Desperate for some espresso machine advice, budget £1000 - Page 3

Recommendations for buyers and upgraders from the site's members.
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#21: Post by baldheadracing »

Kinukcafe wrote:I think I want a hobby of making and drinking coffee and occasionally show off my skill and coffee to family members :). I also think some espresso machines are very nice furniture. I don't mind maintain it if it is not challenging and parts are available. I do all the handy work for my home and I maintain my own fixie bike. I am also in watches. But unlike my friends, I am not good at precision work and tiny parts. I guess espresso machine should be okay for me.
Espresso machines at this level will require basic DIY skills. A home handyman with a comprehension of electricity should be comfortable.
Kinukcafe wrote:Thanks for the link. David seems to be a very reputable member. It is always good to buy from someone trusted.

If we look at the machines alone, do you think the 2019/2011 Strega or L1 will offer better workflow/ consistency/ less maintenance for both espresso and milk drink? I naturally want to save cost but not sure I have a reasonable expectation on the reliability of a 10year device. I am okay to do maintenance from time to time, but too often May jet up the cost and depleting the interest. Sorry for the number of question. I really like the look and what I read about Strega/ L1 (plus MaraX). So, really want to make a educated decision before I make my first investment. Appreciate that!
It's impossible to tell used machine condition without a borescope and seeing the machine in continuous operation for a few hours.

With a used machine that you will most likely do your own maintenance on, support is important. As you're in the UK, Londinium machines (which were made by Fracino in Birmingham) are relatively common, parts are readily available, and there are many folks knowledgeable and passionate about Londinium in the UK coffee forum that I linked to above. Thus, I would go for Londinium over Strega for those reasons - and I would not get a Strega for those same reasons.

One possible positive/negative is that Reiss Gunson, Mr. Londinium, is very passionate about his machines, as is rightly so. History tells me that getting on the wrong side of him is not what I would recommend.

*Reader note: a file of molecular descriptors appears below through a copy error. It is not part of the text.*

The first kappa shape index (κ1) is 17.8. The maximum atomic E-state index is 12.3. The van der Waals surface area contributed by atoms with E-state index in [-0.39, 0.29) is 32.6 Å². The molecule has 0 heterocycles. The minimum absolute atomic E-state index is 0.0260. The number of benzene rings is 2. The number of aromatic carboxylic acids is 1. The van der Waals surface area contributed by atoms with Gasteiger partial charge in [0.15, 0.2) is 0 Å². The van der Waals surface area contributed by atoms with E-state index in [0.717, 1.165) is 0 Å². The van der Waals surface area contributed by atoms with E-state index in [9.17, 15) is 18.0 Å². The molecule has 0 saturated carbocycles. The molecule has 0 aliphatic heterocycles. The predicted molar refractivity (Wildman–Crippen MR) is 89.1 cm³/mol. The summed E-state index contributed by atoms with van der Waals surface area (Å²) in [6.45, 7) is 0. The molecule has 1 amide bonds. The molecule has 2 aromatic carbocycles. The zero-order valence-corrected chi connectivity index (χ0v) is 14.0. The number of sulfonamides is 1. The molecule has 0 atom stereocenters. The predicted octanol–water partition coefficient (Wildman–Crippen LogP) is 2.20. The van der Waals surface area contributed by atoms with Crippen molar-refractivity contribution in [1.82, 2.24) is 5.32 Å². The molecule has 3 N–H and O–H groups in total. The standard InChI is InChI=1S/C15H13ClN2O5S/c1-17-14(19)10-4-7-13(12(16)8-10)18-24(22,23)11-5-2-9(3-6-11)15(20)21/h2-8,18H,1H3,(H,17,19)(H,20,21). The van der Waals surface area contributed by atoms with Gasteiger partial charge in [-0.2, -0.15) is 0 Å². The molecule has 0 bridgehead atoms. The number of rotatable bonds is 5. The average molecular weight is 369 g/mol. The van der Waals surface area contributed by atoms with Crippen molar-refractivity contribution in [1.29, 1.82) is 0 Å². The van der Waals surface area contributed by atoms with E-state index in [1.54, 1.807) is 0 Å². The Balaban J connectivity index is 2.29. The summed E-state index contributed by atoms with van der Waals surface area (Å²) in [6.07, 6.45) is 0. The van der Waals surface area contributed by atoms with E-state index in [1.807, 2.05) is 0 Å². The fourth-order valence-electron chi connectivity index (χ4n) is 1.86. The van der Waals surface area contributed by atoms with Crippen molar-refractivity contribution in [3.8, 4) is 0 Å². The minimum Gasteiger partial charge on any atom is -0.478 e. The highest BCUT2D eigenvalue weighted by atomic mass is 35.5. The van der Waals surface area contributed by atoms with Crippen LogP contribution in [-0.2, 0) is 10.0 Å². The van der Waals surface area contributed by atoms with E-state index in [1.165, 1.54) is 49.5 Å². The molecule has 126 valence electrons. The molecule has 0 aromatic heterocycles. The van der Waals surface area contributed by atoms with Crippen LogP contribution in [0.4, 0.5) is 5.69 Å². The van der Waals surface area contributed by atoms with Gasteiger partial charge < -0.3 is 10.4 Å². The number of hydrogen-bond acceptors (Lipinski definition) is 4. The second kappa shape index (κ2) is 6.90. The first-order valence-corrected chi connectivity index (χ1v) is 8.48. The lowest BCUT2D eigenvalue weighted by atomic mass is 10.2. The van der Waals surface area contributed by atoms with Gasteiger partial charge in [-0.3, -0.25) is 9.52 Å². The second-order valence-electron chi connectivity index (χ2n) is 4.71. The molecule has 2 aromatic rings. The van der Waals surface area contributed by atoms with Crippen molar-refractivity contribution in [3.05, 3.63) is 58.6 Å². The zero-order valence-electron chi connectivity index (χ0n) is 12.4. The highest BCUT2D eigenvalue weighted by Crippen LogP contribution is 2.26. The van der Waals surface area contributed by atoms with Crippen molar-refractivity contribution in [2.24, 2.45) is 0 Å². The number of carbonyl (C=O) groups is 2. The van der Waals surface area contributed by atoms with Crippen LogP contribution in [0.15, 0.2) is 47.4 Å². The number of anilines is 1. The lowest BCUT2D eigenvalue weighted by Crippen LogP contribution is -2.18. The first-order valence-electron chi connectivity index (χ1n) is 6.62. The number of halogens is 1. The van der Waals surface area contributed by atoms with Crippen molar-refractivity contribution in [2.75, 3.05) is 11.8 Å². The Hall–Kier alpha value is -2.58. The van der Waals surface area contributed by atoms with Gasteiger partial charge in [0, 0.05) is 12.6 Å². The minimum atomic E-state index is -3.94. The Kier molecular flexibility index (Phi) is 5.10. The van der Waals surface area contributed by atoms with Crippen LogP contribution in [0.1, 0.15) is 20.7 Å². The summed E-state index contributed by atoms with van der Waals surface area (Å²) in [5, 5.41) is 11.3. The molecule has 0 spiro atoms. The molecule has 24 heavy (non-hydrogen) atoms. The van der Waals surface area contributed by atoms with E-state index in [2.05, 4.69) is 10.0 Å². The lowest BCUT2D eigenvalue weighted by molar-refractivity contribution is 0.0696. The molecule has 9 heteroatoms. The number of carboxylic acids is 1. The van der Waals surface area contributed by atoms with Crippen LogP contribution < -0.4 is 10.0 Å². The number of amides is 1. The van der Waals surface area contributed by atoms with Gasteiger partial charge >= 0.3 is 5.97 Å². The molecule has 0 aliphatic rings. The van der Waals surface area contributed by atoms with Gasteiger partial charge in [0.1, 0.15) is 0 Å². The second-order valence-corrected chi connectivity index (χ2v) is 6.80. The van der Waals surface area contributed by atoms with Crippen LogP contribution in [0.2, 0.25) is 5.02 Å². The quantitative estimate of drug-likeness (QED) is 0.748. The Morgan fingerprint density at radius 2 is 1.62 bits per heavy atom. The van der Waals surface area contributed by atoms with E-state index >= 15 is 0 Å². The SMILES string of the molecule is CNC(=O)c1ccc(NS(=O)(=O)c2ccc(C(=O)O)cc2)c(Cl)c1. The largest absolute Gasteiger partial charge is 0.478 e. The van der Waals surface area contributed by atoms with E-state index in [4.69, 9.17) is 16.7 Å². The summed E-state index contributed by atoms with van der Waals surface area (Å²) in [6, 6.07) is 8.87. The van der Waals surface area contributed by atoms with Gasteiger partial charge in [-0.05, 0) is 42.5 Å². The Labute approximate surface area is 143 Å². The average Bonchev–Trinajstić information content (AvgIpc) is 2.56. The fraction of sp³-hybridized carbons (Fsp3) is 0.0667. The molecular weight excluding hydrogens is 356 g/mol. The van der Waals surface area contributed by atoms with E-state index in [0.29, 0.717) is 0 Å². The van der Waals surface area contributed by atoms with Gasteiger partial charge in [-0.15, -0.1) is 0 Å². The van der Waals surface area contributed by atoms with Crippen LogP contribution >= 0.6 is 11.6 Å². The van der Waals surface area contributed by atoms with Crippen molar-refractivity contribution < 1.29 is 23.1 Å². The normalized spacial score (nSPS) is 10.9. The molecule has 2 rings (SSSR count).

- Espresso: Swirled, not stirred. Pourover: Stirred, not swirled.


#22: Post by VoidedTea »

Kinukcafe wrote:Thanks a lot. Sound advice.

Re the Flair/ robot, I do appreciate the small footprint and simplicity. I know it is wrong, but I think if I could spend such money on a hand tool like device, I may as well pay more for a proper machine in a box. Again, this is pure layman consumer perception as I only heaed about good words on flair58 and robot.

It is not just small footprint and simplicity that manual levers provide IMO. They also give you flow control that only top of the line, most expensive "machines in the box" can offer. Flexible flow control dramatically increases your success rate, which is why machines like Robot are known for their forgiveness. And lack of forgiveness may literally drive you crazy. Usually, the less you pay for a machine, the least forgiving it becomes. Manual levers also give you reliability which, with "proper machines", can be achieved only at a much higher price tag. Otherwise be prepared to pay for a new machine every few years, while manual lever will still be perfectly working. I am not trying to convince you to buy a lever, it is a matter of personal preference. Just wanted to share some information which I think is important to understand why some machines cost as low as manual levers and why many people end up paying much more or sacrifice some automation to get to the level of experience of making espresso at home and the quality in the cup that they are truly happy with.